INTERESTING TO see that concert promoter extraordinaire Peter Aiken and his wife, Mary, are suing their Howth neighbours, Moya Doherty and John McColgan and Suzy and Ronan O’Brien, in a boundary dispute. (Suzy is the daughter of Gaybo and Kathleen Watkins.) The Aikens bought the property from Doherty and McColgan, who moved to an adjacent site.
The sale of Danes Hollow for €8.2m was recorded on the property price register in September 2017 and the property was officially registered in the names of Peter and Mary Aiken in August 2021. The couple also share directorships of some companies in the Aiken Promotions group.
As fans of Goldhawk are aware, (see The Phoenix 26/2/21), Mary also established her own separate businesses in the increasingly lucrative online ‘safety tech’ sector and she has done rather well for herself. When she wound up her 100%-owned Cyberpsy Productions company in 2021, the surplus was an impressive €1.25m.
Cyberpsy was set up for “radio and television activities” in 2014, the year before the TV series that Aiken advised on – CSI:Cyber – debuted on CBS with Patricia Arquette playing a character loosely based on Aiken.
Also incorporated in 2014 was Cyber Matrix Ltd, which was sitting on accumulated profits of €100,000 at the end of 2021.
While Aiken has received plenty of plaudits and oodles of positive media coverage for her work on cybersecurity matters, surely the most interesting accolade was her landing of the freedom of Dublin City last year.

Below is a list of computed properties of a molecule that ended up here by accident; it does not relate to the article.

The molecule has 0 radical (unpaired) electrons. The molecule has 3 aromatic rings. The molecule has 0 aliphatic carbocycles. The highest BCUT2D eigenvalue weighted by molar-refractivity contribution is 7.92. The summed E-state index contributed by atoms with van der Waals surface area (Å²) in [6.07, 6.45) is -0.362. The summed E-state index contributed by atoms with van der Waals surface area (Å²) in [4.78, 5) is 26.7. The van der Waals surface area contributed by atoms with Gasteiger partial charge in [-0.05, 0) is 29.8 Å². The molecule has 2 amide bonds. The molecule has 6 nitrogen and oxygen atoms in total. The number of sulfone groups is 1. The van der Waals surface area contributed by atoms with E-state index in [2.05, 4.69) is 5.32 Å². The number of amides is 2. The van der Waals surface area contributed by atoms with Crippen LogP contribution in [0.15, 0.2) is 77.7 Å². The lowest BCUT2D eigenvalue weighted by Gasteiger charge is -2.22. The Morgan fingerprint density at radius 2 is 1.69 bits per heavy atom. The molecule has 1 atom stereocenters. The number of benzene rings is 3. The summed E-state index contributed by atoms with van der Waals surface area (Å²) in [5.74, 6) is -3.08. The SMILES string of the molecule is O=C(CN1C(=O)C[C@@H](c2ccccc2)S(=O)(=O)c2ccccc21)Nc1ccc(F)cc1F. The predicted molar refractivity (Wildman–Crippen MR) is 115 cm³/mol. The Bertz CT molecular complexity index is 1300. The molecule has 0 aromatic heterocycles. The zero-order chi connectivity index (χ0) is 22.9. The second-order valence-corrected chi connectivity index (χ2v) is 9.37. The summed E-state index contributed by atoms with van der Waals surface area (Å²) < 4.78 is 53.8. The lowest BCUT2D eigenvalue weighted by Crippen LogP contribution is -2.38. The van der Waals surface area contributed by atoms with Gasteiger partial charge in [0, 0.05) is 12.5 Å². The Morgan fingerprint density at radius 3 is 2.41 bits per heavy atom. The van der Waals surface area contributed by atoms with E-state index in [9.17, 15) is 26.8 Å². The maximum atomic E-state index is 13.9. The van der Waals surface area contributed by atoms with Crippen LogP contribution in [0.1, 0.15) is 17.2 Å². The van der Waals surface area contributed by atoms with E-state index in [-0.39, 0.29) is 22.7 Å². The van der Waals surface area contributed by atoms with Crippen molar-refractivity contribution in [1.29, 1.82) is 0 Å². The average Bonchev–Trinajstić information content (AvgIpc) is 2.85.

Dublin City Council’s press release at the time highlighted Mary’s myriad credentials, including her work with Interpol, although there was no reference to Aiken’s links to a spooky-looking, Washington DC-headquartered tech investment fund called Paladin Capital, where the advisory board she is on includes the likes of former National Security Agency senior suit Richard C Shaeffer Jr , former US Navy vice admiral Jan Tighe and “global security expert” Richard Clarke (ex-Pentagon).
Last year, Paladin issued the first report on the “emerging billion dollar US ‘safety tech’ market”, which was based on research undertaken by “world renowned cyberpsychologist Mary Aiken”.
It turns out that, from a pretty low base relatively recently, safety tech firms across the Atlantic raised $¼bn in new investment in 2020 alone.
Paladin founder Mike Steed noted: “Our country’s adversaries are waging conflicts and sowing public distrust at the human level through online harassment, misinformation and deception. But the good news is that there’s a growing market for solutions that address these risks.”
Looks like Mary is in just the right field.